Fabian’s attempts to escape from his own squalor by puppeteering washed-up fighter Gregarious (Stanislaus Zbyszko) pit Widmark’s character against underground mob boss Kristo (Herbert Lom), who happens to be Gregarious’ son. And Dassin pits them all against the city, showering the characters in an unglamorous mystique and a sensualist beat, an amalgam of sensory expressionistic poetry and rough-housed realism. Although the screenplay adapted by Jo Eisinger from a book by Gerald Kersh is punchy and inscribed with slivers of naughty, pared-down dialogue, Dassin’s lacerating slits of visual asymmetry, reflections of an askew world, are the centerpieces of this barn-burning societal-excoriation frantically suffused with morbid terror and spiked with frenzy.
Screwed tight to within choking distance by Mutz Greenbaum’s gloriously confining cinematography, this husky, hoarse film awakens a city’s nightmare version of itself for us, only to realize that waking itself only propels a descent from the frying pan and into the fire. Any pitiful light glimpsed in the frame is so soaking with thorny forewarning and roguish constriction that the false hope of luminescence hardly even fits the term “irony” anymore; that this world ever could see the light of tomorrow is foreclosed from minute one. A spidery rumble of straightjacketing lines, jagged angles, and cackling sound cues, the strung-out, acerbic architecture of London compromise him again and again, suggesting the caustic nature of his belief in success around every corner. The shadows tightening around his face, and thus his possibility for escaping the fray and entering the light, bravura images of the character running (often downwards) suggest a pile-on of tumbling, descending, and falling over yourself as the only viable corollary to scheming. One rapturous sequence harnesses the free-associative mania of montage to call out goons and ghouls from every biome of London society, all culled to stimulate Fabian’s doom. Even Franz Waxman’s angle-riddled score caresses the decrepitude and maddening panic inlaid topographically into the crags of Widmark’s perenially nervous, antic face.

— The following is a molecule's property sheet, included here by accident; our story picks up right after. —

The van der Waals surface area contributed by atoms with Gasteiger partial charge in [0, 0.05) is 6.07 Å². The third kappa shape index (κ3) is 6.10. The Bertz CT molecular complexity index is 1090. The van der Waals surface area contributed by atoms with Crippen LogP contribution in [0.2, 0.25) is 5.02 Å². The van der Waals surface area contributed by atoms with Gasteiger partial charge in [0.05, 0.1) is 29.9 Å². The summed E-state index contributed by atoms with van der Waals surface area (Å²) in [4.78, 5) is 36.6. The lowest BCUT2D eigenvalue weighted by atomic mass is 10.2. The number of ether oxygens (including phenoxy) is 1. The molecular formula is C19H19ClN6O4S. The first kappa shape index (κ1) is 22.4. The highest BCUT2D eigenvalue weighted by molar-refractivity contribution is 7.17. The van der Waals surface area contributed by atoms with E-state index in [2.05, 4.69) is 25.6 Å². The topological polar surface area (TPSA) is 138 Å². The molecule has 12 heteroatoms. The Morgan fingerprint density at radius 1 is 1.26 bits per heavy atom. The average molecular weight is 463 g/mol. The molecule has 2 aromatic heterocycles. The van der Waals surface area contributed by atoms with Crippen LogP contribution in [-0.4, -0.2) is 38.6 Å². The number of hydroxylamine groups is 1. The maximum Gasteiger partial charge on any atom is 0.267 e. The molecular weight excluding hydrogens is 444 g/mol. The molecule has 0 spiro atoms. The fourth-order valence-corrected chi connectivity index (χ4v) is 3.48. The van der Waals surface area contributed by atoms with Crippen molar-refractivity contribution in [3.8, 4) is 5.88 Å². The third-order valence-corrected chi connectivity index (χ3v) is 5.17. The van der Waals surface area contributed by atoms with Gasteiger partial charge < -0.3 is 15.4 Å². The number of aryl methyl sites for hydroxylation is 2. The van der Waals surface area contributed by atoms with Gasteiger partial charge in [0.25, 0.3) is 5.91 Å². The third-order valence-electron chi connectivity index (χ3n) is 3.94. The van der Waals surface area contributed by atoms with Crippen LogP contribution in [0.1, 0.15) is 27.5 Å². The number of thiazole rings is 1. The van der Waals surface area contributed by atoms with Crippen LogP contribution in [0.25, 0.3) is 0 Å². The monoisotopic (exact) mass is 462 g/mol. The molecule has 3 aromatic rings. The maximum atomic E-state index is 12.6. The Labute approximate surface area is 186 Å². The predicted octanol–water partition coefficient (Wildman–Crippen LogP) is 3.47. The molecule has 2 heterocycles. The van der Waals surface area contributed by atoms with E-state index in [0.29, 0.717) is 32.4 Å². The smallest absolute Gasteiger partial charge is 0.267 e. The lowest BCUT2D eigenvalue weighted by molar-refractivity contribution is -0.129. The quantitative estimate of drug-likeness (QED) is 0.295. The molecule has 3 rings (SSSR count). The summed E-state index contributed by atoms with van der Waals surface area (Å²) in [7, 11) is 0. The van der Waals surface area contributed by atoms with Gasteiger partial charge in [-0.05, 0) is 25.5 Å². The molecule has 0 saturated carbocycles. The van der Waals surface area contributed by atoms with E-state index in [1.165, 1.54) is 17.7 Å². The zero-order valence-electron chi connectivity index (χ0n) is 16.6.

Reaching into the recesses of a city’s fear about itself and pulling up a well of rats, the constricting, casually malevolent magnitude of the piece really is disarming in its caustic brutality and unrepentant excision of a linear plot – which might invoke a need for progress – in favor of watching Widmark flail around emitting anxious energy like atomic rays of human pestilence and existential crisis. The frugality of the narrative structure tears the noir project down to its skeleton-crew dialectic between hopes for a better future and an unforgiving world that alternates between dispassion and madcap glee at severing human success at the knee. Relying exclusively on the wiring of Dassin’s stable of perceptual sights and sounds, Night and the City is a sensory-activation chamber that arouses an awareness of endangered, even nonexistent humanity thrown into perceptual jeopardy by a world around us that portends severe handicapping of our sense of stability in the world. For a director dispatched from his home and cast adrift on the earth, Night and the City feels like a suitable opening up of our capacity to perceive the world, only to have it forestall our ability to ever feel sheltered again.